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JJ backing Cats to purr

SUCH are the vast dimensions of JJ Delaney's medal reserve, it's hard to know whether he's being modest or simply straight up when he says he's not entirely sure how many times he has won the league with Kilkenny.

"I don't count them ... and not just the league," he says, quite believably (for the record, it's six wins from eight finals).

"I couldn't tell you how many All-Ireland or Leinster medals I have either. I just look forward to the next game. It's when you retire, look back, that's when you count them. You can't afford to look back now."

Echoing one Brian Cody then, Delaney insists it's always about the next match, the next trophy, the next win, even if the added significance of this Sunday isn't quite lost on him.



It is, he admits, "the old enemy", coming to Nowlan Park in search of a major trophy, and to claim "the bragging rights for a few months coming up".

"Of course, in Nowlan Park, you always want to win in your back mind," he adds. "At the start of the year it was about making the final, and especially against Tipp."

Yet the match, and the build-up to it, will still be dominated by talk of Cody, or more specifically, his continued absence from the Kilkenny Bainisteóir bib.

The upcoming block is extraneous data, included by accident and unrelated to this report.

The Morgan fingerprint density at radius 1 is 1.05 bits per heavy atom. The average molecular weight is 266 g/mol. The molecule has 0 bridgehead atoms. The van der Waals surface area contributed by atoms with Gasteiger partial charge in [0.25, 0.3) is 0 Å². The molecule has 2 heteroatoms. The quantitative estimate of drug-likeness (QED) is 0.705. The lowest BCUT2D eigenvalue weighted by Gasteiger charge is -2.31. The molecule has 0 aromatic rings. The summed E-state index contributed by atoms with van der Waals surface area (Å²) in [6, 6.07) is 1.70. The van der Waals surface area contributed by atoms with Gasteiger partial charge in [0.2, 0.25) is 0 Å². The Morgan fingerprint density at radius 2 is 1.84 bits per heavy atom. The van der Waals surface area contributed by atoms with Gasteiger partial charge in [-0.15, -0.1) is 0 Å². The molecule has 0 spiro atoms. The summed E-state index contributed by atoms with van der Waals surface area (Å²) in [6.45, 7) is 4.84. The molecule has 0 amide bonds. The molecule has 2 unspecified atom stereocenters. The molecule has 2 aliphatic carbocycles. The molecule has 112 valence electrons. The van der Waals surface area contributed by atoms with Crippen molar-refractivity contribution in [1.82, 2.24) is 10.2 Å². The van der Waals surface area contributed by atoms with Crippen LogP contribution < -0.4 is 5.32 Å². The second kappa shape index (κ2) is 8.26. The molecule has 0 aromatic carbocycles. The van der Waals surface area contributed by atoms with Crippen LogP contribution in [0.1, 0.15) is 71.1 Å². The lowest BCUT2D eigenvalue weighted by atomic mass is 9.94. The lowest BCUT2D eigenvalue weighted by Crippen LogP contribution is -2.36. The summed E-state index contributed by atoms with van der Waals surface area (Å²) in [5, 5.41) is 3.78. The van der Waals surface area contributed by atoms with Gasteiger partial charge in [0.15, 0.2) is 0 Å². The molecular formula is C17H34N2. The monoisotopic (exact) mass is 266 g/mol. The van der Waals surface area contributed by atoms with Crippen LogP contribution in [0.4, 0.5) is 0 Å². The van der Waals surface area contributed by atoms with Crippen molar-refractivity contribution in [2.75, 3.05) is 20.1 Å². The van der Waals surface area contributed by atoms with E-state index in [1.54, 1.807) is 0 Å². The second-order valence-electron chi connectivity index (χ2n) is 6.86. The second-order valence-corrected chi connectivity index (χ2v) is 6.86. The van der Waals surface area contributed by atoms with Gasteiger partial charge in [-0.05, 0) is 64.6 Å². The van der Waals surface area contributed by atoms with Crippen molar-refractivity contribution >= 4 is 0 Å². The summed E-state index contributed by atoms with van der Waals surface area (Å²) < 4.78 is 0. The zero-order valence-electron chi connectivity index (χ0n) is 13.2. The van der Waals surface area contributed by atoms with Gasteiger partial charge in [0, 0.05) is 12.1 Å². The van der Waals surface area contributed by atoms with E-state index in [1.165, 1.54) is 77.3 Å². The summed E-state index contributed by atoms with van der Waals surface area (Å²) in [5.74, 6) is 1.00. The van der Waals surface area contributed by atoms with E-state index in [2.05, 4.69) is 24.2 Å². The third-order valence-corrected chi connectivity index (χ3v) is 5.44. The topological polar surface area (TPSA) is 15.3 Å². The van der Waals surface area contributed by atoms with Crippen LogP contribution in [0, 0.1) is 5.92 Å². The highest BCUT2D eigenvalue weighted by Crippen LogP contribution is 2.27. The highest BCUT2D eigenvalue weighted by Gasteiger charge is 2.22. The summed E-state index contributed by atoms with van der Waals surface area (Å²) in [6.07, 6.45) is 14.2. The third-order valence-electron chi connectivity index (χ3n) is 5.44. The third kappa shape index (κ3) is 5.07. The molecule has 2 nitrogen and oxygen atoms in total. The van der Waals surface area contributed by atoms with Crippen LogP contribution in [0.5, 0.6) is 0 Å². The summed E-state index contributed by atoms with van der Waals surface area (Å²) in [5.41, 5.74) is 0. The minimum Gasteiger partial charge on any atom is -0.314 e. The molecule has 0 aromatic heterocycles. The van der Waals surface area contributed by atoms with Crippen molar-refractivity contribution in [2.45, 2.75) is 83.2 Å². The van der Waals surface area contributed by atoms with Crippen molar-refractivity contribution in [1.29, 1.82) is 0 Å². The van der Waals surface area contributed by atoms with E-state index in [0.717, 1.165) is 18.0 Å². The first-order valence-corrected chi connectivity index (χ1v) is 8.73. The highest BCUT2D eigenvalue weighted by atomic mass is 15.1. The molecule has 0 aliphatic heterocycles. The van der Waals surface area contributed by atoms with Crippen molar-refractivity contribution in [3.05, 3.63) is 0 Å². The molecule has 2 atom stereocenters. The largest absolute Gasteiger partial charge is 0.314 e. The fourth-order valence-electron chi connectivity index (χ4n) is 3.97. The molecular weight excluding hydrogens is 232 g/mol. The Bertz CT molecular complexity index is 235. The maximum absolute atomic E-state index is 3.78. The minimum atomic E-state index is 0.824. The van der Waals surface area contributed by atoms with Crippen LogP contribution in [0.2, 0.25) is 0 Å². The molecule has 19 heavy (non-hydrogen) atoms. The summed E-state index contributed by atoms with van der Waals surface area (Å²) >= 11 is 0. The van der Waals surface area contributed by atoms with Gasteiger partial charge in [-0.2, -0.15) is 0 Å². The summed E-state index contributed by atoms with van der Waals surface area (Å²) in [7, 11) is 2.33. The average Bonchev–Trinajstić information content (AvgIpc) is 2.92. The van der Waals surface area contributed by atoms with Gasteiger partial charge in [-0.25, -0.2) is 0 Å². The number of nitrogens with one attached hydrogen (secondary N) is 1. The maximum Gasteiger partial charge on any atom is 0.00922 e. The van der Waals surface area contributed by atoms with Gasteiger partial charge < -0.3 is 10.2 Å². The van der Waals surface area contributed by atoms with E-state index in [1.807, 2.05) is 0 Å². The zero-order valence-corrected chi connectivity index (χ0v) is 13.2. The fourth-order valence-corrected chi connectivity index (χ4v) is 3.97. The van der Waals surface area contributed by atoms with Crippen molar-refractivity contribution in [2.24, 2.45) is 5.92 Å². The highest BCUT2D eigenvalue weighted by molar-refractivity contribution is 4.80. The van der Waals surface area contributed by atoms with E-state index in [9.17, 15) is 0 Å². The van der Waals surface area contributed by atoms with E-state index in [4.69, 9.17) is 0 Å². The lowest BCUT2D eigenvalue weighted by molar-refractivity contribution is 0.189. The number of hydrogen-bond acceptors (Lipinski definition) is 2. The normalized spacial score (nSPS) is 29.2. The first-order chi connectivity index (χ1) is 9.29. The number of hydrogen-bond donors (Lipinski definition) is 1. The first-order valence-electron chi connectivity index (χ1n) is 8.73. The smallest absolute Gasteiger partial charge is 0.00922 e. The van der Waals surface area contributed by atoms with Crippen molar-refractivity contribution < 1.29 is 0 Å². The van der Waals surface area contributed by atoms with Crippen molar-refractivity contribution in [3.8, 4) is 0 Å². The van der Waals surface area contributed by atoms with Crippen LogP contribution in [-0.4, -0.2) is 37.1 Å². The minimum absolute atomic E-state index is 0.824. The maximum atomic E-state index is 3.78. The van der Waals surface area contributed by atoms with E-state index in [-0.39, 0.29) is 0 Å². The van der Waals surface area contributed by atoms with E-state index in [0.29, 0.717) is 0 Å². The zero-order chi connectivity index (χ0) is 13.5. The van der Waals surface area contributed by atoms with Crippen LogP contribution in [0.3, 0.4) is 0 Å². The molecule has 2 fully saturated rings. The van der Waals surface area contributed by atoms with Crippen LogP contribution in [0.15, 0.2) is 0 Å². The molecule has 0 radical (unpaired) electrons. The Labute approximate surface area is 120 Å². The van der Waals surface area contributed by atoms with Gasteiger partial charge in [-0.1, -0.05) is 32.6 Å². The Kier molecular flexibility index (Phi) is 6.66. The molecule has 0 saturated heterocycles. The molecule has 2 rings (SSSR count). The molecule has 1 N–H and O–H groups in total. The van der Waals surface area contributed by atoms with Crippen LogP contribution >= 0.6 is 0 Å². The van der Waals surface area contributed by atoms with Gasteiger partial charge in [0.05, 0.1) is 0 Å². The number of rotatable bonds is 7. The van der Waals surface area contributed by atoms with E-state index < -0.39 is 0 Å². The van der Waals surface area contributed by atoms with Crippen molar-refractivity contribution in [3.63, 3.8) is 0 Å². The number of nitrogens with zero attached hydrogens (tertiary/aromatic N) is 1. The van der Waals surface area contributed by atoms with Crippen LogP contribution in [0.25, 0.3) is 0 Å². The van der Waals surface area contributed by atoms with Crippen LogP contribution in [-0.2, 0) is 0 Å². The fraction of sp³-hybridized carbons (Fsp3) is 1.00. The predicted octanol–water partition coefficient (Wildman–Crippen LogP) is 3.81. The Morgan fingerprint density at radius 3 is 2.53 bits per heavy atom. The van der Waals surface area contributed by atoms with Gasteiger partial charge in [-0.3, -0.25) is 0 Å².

Right now, they're doing a good job of proving he's not being missed but still, the issue hangs over the group and as long as the uncertainty about his return date remains, so too will the questions.

Delaney, like those inside the tent who had spoken before him, is just as much in the dark as anyone else, but he is sure of one thing.

"He'll just burst in the door in a couple of weeks, and you'll realise it's just back to business as usual," he explains. "He wouldn't be the sort of man to tell us. He's just taken himself out, get himself right, and when he comes back, he'll be back full tilt."

Still, it must be odd not having him there, patrolling training, watching every ball and every touch?

"It's different," Delaney admits. "When you're on the field you're looking over at him. It's the game days that he takes over.



"That's his baby more than anything. It is different looking over to the line and not seeing him there but, as I say, we just have to drive it on now without him."

So you haven't sent out an enquiring text as to his well-being?

"No! You leave him be! No news is good news when you don't hear from him. When he's talking to you you're probably in trouble. You leave well enough alone when you don't hear from him."

"If Brian thought he wouldn't be back for another month or whatever," Delaney adds, "he'd let Mick (Dempsey) know, he'd let Martin (Fogarty) know, ourselves too. He wouldn't let anything affect the run up to the Championship."

Until he returns to the hurling landscape again though, his absence will continue to dominate it.